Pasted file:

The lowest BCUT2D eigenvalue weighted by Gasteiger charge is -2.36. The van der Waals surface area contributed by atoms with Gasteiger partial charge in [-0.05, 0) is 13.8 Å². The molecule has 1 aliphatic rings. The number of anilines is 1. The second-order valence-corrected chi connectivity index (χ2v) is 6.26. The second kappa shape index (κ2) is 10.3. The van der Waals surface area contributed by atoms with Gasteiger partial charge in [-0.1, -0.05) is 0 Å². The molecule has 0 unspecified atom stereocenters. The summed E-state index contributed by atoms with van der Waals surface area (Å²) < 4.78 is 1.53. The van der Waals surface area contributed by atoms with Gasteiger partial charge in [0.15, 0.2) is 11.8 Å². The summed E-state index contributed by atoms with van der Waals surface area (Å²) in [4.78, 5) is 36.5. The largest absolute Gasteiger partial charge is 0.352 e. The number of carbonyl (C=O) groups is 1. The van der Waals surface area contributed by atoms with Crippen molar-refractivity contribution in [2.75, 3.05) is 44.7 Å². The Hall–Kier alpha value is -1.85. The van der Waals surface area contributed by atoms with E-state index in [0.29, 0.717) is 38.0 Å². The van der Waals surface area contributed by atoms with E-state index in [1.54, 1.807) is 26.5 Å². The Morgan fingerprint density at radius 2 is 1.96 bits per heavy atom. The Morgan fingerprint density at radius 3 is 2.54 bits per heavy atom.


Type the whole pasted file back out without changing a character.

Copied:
The lowest BCUT2D eigenvalue weighted by Gasteiger charge is -2.36. The van der Waals surface area contributed by atoms with Gasteiger partial charge in [-0.05, 0) is 13.8 Å². The molecule has 1 aliphatic rings. The number of anilines is 1. The second-order valence-corrected chi connectivity index (χ2v) is 6.26. The second kappa shape index (κ2) is 10.3. The van der Waals surface area contributed by atoms with Gasteiger partial charge in [-0.1, -0.05) is 0 Å². The molecule has 0 unspecified atom stereocenters. The summed E-state index contributed by atoms with van der Waals surface area (Å²) < 4.78 is 1.53. The van der Waals surface area contributed by atoms with Gasteiger partial charge in [0.15, 0.2) is 11.8 Å². The summed E-state index contributed by atoms with van der Waals surface area (Å²) in [4.78, 5) is 36.5. The largest absolute Gasteiger partial charge is 0.352 e. The number of carbonyl (C=O) groups is 1. The van der Waals surface area contributed by atoms with Crippen molar-refractivity contribution in [2.75, 3.05) is 44.7 Å². The Hall–Kier alpha value is -1.85. The van der Waals surface area contributed by atoms with E-state index in [0.29, 0.717) is 38.0 Å². The van der Waals surface area contributed by atoms with E-state index in [1.54, 1.807) is 26.5 Å². The Morgan fingerprint density at radius 2 is 1.96 bits per heavy atom. The Morgan fingerprint density at radius 3 is 2.54 bits per heavy atom.